ISLAMIC LAW IN THE NEWS Following the Taliban's rise to power, many law students and lawyers from Afghanistan have reported that "[i]t is not the application of Islamic criminal law that frightens [them], it is that it is applied without due process." Haroun Rahimi, a self-exiled Afghan who was a professor of law at Kabul … Continue reading Islamic Law in the News Roundup
The United States' withdrawal from Afghanistan, and the Taliban's subsequent takeover of the country has brought, once again, Islam and Islamic law to the fore in recent news coverage, reports, and analyses. This renewed attention to Islamic law is in part due to the fact that the Taliban identifies itself as a Muslim military organization … Continue reading Resource Roundup: Afghanistan, the Taliban, and Islamic Law
Egypt's fatwā authority, Dar Al-Ifta, issued a new edition of Insight magazine that it publishes in English, which discusses women's rights in Islam. In "What is and isnt' Shariah?," Ekrem Bugra Ekinci (Daily Sabah) states that sharī'a is ultimately an effort by scholars to identify and interpret divine rules, which allows for greater flexibility. UN … Continue reading Islamic Law in the News Roundup
By Irene K. F. Kirchner (Georgetown University) This essay is part of the Islamic Law Blog’s Roundtable on Islamic Legal History & Historiography, edited by Intisar Rabb (Editor-in-Chief) and Mariam Sheibani (Lead Blog Editor), and introduced with a list of further readings in the short post by Intisar Rabb: “Methods and Meaning in Islamic Law: … Continue reading Measuring interpretive authority: a methodological reflection
This week’s issue of SSRN’s Islamic Law & Law of the Muslim World eJournal includes: "Muslims and Sacred Texts and Laws" by Ihsan Yilmaz Like secular law, Islamic law also deals with matters of social, political, and economic interaction. This includes marriage, divorce, inheritance, criminal offenses, contracts, commercial transactions, constitutional law, and international law; basically, paralleling the secular law … Continue reading Islamic Law & Law of the Muslim World eJournal: August 7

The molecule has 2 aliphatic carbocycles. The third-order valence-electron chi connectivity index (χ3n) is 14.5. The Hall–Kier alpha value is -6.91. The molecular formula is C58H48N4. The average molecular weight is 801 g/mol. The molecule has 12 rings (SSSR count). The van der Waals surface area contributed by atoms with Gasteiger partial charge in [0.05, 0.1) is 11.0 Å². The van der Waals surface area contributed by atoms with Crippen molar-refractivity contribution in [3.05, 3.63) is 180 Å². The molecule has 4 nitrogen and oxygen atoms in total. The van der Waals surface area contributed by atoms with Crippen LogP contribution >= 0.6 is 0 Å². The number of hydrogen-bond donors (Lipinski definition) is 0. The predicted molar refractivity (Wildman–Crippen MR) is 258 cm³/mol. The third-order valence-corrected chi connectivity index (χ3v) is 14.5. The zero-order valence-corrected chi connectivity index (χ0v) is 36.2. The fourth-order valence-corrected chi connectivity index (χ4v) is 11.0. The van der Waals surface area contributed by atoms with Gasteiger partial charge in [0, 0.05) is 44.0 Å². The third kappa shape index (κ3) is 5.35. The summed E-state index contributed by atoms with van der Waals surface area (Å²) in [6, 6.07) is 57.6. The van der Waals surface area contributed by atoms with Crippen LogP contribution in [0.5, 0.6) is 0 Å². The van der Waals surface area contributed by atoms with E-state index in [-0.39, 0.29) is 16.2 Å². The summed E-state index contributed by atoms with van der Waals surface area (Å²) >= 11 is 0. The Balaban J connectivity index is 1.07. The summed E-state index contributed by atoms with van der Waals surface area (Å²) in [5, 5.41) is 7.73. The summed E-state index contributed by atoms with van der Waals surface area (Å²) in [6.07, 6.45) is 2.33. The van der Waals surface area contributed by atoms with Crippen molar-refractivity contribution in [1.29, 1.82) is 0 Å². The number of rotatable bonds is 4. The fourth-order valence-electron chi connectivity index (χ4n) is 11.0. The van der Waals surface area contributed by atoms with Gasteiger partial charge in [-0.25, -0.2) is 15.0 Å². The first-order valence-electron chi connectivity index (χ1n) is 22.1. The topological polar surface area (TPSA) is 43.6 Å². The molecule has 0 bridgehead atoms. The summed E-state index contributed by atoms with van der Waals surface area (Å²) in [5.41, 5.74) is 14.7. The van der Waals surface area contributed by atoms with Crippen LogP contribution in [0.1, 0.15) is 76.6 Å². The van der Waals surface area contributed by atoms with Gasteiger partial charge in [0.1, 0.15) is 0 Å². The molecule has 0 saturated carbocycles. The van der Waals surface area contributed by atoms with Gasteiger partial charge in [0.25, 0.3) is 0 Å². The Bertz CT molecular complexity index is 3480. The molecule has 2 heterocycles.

The constitutions of many Muslim-majority countries contain clauses that declare sharīʿa a source of legislation. These “sharīʿaclauses” may name sharīʿa as “a chief source,” “the chief source,” or “the only source,” among others, of national laws. Though the phrasing of these clauses seems quite similar, some scholars and government officials have ascribed importance to the differences between them. By … Continue reading Review :: Clark Lombardi on Sharīʿa as a Source of Legislation
Recently in Texas, a state legislator, Representative Kyle Biedermann, sent out what he called a poll to mosques across the state. A copy of the loyalty test-style letter and reform-of-Islam manifesto, called a "poll", is reproduced here. The "poll" was in fact a 7-page series of documents that drew on false notions of select questions of … Continue reading TRENDING: When is a Texas “poll” about sharīʿa not really a poll and not really about sharīʿa?
Anver Emon's (Professor of Law at the University of Toronto Faculty of Law and SHARIAsource senior scholar) new paper Codification and Islamic Law: The Ideology Behind a Tragic Narrative in the Journal of Middle East Law and Governance challenges the now popular argument that Islamic law is near-impossible to formalize as state law. Treating Islamic law … Continue reading Is Sharīʿa Incompatible with the Modern Administrative State?
On election day 2016, Professor Intisar Rabb, SHARIAsource founding editor-in-chief, reflects on the notion of “civil rights sharīʿa”: the role that Islamic law has historically played in honoring and pressing for shared commitments to justice and equality under the law. Modern American history already exemplifies this notion in the legacy of boxing legend Muhammad Ali, who died as … Continue reading ELECTION DAY 2016 :: Civil Rights Sharīʿa and the Elections as a Part of the American Political Process
SHARIAsource hosted the first of its lunch discussions, entitled “From Big Law to Public Service in the White House.” Over lunch, Raheemah Abdulaleem, Associate General Counsel in the Executive Office of the President, Office of Administration, the White House, intimated to current HLS students details of her first years as a newly barred lawyer and how … Continue reading IN SUMMARY: White House Lawyer Raheemah Abdulaleem (HLS ’01) talks Big Law and Public Service (In Conversation with Intisar Rabb)